Age of Sigmar: The Review - The good, The bad and The very ugly.

So let's start with what is probably the most important thing to remember about Age of Sigmar. Forget everything you remember about Warhammer 8th edition, it will do you no good here. This game is a totally different beast and it needs to be approached as such. Games Workshop have decided to reboot their fantasy line before but this is the most drastic reboot that I can remember.

As pretty much everyone is aware now, the sales for Warhammer Fantasy were not great and so GW have taken the decision to create a new system with a "cheaper" and easier to understand entry point. For me looking in that is what Age of Sigmar is, an entry point for this new game. There is not enough content available for this to be a full release and I would fully expect to see further releases that will develop the game beyond the four pages of basic rules that were released yesterday.

This release is clearly important to GW with the amount of effort they are putting in to pushing it with the community. There have been pre-release copies sent out to websites to review (unfortunately we were not one of them) and a free Stormcast Eternal model is being included with this weeks White Dwarf. Additionally, all of the rules and warscrolls are being provided to the community free of charge. I don't think I have ever seen GW provide this much free stuff with any release so they must really want this game to be a success.

So as we have mentioned the free rules let's take a look at what we have received. We will discuss the armies, units and everything that that entails a bit later, as there will be quite a bit to discuss, so I will move onto the first section "The Battlefield". The battlefield that you are fighting on now has some significance. The reason for this is that different realms can provide boosts to certain armies and abilities and it adds an interesting tactical wrinkle if you are playing a story driven game or campaign. There are seven mortal realms available to choose from based off of the old winds of magic from WFB from what we can tell, these aren't detailed in the rules themselves.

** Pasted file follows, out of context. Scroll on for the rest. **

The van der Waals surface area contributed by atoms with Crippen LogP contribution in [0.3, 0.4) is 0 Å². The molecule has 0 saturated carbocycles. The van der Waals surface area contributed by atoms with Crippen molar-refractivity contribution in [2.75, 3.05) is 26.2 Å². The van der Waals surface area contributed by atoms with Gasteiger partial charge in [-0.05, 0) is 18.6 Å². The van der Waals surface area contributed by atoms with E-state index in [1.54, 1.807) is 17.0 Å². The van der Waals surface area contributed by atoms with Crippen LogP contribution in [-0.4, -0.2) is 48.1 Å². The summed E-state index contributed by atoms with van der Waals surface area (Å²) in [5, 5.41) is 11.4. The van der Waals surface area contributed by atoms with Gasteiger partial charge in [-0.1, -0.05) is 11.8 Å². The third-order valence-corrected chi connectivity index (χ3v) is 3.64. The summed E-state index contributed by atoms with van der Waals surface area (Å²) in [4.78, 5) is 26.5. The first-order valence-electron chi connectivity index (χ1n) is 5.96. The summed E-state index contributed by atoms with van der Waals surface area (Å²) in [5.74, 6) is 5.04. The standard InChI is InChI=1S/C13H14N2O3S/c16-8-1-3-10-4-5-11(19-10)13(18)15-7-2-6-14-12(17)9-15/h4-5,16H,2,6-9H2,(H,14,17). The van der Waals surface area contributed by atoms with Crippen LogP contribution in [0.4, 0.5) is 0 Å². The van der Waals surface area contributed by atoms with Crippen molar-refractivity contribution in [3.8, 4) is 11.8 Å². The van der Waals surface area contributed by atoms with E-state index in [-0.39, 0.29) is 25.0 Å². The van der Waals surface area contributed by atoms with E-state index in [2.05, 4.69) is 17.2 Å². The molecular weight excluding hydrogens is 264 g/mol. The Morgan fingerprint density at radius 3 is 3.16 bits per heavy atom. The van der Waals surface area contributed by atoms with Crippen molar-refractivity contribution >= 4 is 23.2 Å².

Additionally, there is now a handy dice table to help you with the amount of terrain to set up on your table, splitting the battlefield into 2 foot by 2 foot squares. A D6 table randomises what each piece of terrain on the table does, ranging from causing wounds to boosting bravery. This could result in some interesting games of cat and mouse as players attempt to hunt down those elusive characters for victory conditions which we will cover later.

There does not appear to be a limit on the number of battle rounds in a game any more, so if you and your opponent have an endless supply of models then one would assume that your battle could go on for time immemorial. However, at the end of a battle such as this (yes it can end if you run out of time or someone has to leave) then you can claim a minor victory if you have lost a smaller percentage of your starting army, those models that started on the table, than your opponent.